Let us sit upon the ground and tell sad stories about black women. Things can be tough. African-American women get all of the sexism white women have to deal with, and all of the racism black men have to deal with. Successful black men tend to fulfill their own self-loathing destiny by running away from black women (not me, I’m married to one). Cultural representations of them are used to sell syrup or chicken, or involve a black dude dressed up in a fat suit (if William Tecumseh Sherman were still alive, he’d be waging war against Martin Lawrence and Tyler Perry). And law professors at prestigious universities try to profiteer off of their difficulties.
Now, if I were a blogger looking to make a quick buck, that’s exactly the kind of book I’d write. In fact, look for my upcoming book, “Why White People Can Afford To Piss Away Time & Money in Law School, But Blacks Can’t.”
But Ralph Banks isn’t a blogger, he’s a Stanford Law professor. Shouldn’t we expect less sensationalized bullcrap from him?
Sometimes LEWW scans a wedding announcement with bated breath, praying that we’ll find a law degree so we can write about a couple. We were crushing on Peanut Wong and David Hattaway before we even clicked on their link. But alas, she’s a dental student (of course she is), and he’s an electrical engineer. So we’ll just say this: If you eat the Wong Peanut, you could die.
LEWW is still coming off our royal wedding high. We’re not going to lie, people: As much as we love the legal wedding scene, we’ve never gotten out of bed at 5:30 to read about SCOTUS clerks tying the knot. But Will and Kate have flown off to happily ever after in their helicopter, so we’ll have to content ourselves with the princes and princesses of the American legal scene — at least until Prince Harry settles down.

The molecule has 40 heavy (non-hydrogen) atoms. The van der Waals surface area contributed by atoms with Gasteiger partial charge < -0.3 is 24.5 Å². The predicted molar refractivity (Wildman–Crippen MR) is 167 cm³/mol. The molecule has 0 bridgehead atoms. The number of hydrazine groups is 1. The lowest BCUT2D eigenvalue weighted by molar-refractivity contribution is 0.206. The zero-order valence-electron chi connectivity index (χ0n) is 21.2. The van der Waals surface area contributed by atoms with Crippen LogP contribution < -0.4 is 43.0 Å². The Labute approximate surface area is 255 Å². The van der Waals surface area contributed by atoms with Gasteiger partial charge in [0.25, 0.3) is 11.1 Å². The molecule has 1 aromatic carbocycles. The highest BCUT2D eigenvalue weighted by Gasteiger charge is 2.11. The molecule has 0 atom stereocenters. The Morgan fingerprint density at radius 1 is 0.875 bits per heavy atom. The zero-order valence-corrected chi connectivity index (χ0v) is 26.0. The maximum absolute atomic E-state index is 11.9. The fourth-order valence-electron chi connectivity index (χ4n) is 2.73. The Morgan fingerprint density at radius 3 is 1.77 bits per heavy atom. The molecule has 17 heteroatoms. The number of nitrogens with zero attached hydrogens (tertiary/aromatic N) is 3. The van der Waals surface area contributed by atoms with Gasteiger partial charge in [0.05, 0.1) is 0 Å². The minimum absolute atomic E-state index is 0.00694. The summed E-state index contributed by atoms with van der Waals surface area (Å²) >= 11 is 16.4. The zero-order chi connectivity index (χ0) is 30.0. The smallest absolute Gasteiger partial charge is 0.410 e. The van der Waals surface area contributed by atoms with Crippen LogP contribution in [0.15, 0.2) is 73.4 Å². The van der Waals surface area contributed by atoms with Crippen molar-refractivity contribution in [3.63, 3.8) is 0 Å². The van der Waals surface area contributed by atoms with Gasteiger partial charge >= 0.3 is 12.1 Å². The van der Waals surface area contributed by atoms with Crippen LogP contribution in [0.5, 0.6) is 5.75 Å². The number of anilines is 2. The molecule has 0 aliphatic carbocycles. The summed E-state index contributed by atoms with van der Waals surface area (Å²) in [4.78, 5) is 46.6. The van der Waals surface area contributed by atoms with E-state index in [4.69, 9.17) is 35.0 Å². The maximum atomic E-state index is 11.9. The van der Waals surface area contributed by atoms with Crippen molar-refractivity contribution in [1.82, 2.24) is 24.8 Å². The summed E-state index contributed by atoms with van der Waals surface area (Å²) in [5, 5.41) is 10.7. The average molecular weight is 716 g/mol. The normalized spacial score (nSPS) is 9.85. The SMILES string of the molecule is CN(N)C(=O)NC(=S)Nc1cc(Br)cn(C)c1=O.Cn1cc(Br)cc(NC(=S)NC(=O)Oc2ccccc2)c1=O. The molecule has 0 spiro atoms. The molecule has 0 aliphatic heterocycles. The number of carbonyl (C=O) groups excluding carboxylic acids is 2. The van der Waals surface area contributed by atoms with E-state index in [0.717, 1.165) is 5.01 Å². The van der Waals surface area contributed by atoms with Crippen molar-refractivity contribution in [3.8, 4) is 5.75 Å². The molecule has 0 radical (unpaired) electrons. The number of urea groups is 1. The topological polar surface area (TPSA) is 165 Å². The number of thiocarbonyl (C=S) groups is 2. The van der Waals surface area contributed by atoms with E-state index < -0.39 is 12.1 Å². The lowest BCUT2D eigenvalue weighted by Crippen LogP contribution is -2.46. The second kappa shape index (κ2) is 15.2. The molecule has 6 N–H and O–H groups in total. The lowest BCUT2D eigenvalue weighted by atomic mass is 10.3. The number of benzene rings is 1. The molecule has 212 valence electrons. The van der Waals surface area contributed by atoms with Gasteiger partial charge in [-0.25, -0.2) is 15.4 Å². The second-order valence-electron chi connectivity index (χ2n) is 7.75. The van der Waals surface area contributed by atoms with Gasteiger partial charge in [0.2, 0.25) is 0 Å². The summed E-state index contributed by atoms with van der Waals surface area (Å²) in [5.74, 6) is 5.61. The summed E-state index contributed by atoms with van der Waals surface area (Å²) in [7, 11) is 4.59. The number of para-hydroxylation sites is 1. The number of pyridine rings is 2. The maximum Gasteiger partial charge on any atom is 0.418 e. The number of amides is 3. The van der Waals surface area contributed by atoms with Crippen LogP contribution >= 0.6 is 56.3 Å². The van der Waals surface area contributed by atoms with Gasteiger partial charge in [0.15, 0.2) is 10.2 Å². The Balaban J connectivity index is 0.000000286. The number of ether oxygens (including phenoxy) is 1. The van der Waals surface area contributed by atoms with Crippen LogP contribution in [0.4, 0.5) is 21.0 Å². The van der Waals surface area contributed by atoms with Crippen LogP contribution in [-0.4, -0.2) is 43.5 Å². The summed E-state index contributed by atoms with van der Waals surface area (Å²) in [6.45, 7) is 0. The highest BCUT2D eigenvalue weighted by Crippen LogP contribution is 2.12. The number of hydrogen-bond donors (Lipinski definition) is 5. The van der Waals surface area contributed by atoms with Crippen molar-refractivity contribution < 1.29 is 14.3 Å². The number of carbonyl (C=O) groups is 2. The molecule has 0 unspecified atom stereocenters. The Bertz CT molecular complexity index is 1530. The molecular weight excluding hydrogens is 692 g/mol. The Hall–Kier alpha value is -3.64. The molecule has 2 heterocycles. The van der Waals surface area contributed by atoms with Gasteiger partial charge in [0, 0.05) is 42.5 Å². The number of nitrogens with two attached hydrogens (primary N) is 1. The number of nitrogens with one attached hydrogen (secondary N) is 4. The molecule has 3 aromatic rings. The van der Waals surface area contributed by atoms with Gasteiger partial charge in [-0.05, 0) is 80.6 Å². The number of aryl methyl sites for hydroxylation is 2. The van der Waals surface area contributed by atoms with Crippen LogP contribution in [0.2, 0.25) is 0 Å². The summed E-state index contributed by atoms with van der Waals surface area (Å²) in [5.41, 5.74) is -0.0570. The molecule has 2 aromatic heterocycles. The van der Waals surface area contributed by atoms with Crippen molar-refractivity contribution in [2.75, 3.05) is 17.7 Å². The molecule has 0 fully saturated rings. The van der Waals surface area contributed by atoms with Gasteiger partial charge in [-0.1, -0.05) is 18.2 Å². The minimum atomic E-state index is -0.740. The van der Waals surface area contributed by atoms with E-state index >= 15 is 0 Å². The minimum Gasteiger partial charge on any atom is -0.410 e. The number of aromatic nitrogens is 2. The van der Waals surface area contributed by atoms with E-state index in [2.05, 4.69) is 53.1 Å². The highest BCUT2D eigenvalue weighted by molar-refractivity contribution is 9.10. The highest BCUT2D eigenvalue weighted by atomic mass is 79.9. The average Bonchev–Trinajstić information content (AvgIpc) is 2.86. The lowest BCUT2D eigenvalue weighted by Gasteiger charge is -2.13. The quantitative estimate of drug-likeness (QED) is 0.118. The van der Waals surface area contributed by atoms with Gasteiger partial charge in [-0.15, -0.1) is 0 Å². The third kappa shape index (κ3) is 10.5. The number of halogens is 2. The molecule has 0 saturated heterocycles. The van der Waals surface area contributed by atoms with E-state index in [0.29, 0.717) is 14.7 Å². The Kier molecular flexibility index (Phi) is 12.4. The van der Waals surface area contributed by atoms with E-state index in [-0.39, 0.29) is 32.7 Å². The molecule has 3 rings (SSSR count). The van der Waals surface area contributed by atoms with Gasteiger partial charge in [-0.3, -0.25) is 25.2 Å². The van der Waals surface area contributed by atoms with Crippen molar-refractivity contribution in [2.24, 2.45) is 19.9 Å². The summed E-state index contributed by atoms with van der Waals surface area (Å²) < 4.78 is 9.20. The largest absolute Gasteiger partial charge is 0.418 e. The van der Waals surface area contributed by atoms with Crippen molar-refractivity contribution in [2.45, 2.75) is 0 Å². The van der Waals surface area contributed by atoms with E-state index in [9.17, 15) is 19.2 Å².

Ed. note This is the final installment in London-based journalist Alex Aldridge’s series of stories for Above the Law about the royal wedding of HRH Prince William and Kate Middleton. You can read the prior posts here and here.
Well, they got married.
Best man Prince Harry remembered the ring. None of Wills’ disgruntled exes opted to speak now rather than forever hold their peace. And Kate — who has been made a Duchess rather than a Princess — even smiled. So now for the party!
Unless, that is, you work at one of London’s U.S. law firms, where lawyers staffing American deals are missing out on the public holiday everyone else in Britain is enjoying. “There are no celebrations here,” one cheery soul told me this morning in that weird Madonna accent Yanks acquire when they’ve been in London too long.
Don’t worry, though, the joke will be on us on next week, when we enter the existential crisis that customarily follows royal hysteria.
“What the hell happened there?” we’ll mutter, warm beer still on our breath.
“Oh no, we’ve only gone and got over-excited about that bunch of royal weirdos again,” we’ll groan, as we remove our commemorative Wills & Kate mugs from view and pour our tea into alternative vessels.
“Why do we, the country that brought the world the rule of law, have a royal family at all?” we’ll wonder indignantly, gnashing our yellow teeth and feeling a touch murderous….